I didn't see any allocation for insurance.  If drying as a business, for money, business insurance should not be ignored.  There should be insurance for the equipment, for the buildings (fire is a big one), for the employees,  and insurance for any claims due to damage caused by the product, often called "end user insurance" which covers bugs, mold, other stuff.  Its not cheap.  Homeowner insurance will not cover these.  Stacking green wood, although a very simple process, is actually quite injury prone, and I don't know anyone who has not had a finger, toe, foot, hand etc mashed smashed to some degree.  Sometimes is just a blackened finger nail, sometimes much worse.  Imaging dropping a 100 lb hunk of wood on a ketchup pack.  There is blood.  

I didn't see any time allocated for sticking and unsticking the wood.  From our experience, it takes about an hour for one person to sticker stack a thousand bdft of 4/4 to go into a kiln, and about 45 minutes to dead stack it when dried.  So for a couple thousand bdft of wood, a half day wages can be burned pretty quickly.  If processing a load a week (we do a load every 7 to 9 days, with multiple kilns) that money starts to add up.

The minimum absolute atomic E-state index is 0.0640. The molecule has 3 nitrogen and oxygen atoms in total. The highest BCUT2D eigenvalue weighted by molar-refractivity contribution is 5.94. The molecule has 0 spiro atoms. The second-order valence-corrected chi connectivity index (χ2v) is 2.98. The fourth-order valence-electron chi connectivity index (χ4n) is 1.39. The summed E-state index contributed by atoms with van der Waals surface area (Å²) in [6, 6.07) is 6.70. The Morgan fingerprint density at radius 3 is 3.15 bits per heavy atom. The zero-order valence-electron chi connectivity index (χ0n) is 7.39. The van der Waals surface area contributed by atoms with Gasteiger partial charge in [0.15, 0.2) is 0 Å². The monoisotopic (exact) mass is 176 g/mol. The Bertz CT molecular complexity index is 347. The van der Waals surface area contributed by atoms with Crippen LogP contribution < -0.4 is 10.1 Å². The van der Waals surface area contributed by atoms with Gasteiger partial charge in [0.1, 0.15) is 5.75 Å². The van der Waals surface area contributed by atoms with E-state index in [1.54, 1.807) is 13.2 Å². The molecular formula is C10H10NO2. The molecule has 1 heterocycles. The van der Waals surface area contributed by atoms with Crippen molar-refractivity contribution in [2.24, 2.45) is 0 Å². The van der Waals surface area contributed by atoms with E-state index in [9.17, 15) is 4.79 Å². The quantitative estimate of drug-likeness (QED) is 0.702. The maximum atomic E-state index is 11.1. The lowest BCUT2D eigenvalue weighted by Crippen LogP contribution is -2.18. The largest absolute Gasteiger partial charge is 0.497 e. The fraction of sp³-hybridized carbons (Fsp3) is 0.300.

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Offline Walnut Beast

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Re: Pricing my drying services using vacuum kiln
« Reply #18 on: May 18, 2020, 03:05:45 PM »
From the other side of things, (I don't own a vac kiln) from a guy who gets phone calls from very not happy people who have had their wood "not completely dried" in both vac style kilns and conventional kilns, (I get calls about both, its not the kiln's fault, its the kiln operator) where they were quoted a predicted price and time for drying, and the operator missed the deadline and returned the wood, either through ignorance or not, back to the customer with an unacceptably high (or low)  moisture content.  The drying was quoted for a certain price and time, or a max price and time, the cutoff was reached, the wood had stalled, the deadline was blown, and the customer is either forced to pay much more than anticipated because the time required to dry was underquoted or under anticipated, or the kiln operator has to get the current load out to get the next load in, and the customer gets mad at the kiln operator, and then calls me.